Jenna Avery from Script Magazine offers some new approaches to managing your writing sessions.
1) USE A TIMER FOR YOUR WRITING SESSIONS
If you’re working on a script, setting a time goal for writing, whether that’s brainstorming, editing, outlining, or writing new words, makes it much easier to be and feel successful. When the timer dings, you know you’ve met your goal and that it’s time to knock off for a break or for the day.
Plus, using a timer helps you stay focused on the task at hand, and you’ll be much less likely to go off surfing on Facebook or elsewhere. Try “burst” writing sessions of 30, 45 or 60 minutes.
2) LEAVE YOURSELF A ROUGH EDGE
Cory Doctorow says, “When you hit your daily word-goal, stop. Stop even if you’re in the middle of a sentence. Especially if you’re in the middle of a sentence. That way, when you sit down at the keyboard the next day, your first five or ten words are already ordained, so that you get a little push before you begin your work. Potters leave a rough edge on the wet clay before they wrap it in plastic for the night — it’s hard to build on a smooth edge.”
Though it may be hard to discipline yourself to do so, you will find it easier to get started when you stop mid-thought. This is because your subconscious mind keeps working on finishing that sentence until you sit down again to write. So you’re ready to go — no need to “warm up.”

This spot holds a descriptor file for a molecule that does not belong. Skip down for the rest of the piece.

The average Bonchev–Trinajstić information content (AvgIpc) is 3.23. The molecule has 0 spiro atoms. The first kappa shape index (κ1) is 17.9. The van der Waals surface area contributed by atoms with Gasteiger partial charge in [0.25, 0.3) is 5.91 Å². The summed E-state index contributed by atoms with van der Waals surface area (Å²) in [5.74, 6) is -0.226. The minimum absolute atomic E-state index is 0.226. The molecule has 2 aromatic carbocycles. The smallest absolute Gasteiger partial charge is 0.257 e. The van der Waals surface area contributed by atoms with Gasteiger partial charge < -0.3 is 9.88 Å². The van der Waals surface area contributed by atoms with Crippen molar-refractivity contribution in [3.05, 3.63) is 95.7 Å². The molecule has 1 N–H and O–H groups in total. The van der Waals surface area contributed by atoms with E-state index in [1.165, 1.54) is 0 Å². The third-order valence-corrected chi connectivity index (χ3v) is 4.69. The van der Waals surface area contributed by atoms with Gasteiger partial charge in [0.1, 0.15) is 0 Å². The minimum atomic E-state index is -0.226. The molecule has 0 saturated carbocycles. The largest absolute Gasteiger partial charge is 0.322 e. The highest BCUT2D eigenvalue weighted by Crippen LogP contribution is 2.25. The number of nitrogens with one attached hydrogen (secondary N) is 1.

3) DECLARE YOURSELF SATISFIED
Coach and author Jennifer Louden teaches the concept of “declaring yourself satisfied.” This involves meeting your goal, preferably one with a measurable time element. Be sure to select something you can easily attain on an average day. Then, STOP when you meet those conditions and declare yourself satisfied.
4) IMMEDIATELY REWARD YOURSELF FOR WRITING
Rather than creating a punishment situation around your writing, look instead for ways to create positive associations. After all, you’ve just overcome resistance, faced the blank page, and ponied up the good stuff. You deserve to celebrate. Check your email, facebook etc.
This way, you’re positively reinforcing the act of writing, making it easier to come back to, and reducing the likelihood of writer’s block.
5) PACE YOURSELF FOR THE LONG TERM
If you pace yourself well, not pushing past your regular goals into superhuman-manic-writer-turned-procrastinator you may just find yourself meeting your goals as time goes on. This even applies when you have deadlines and must keep writing even if your muse has left. Take breaks, leave your work station, exercise, meditate after each writing task.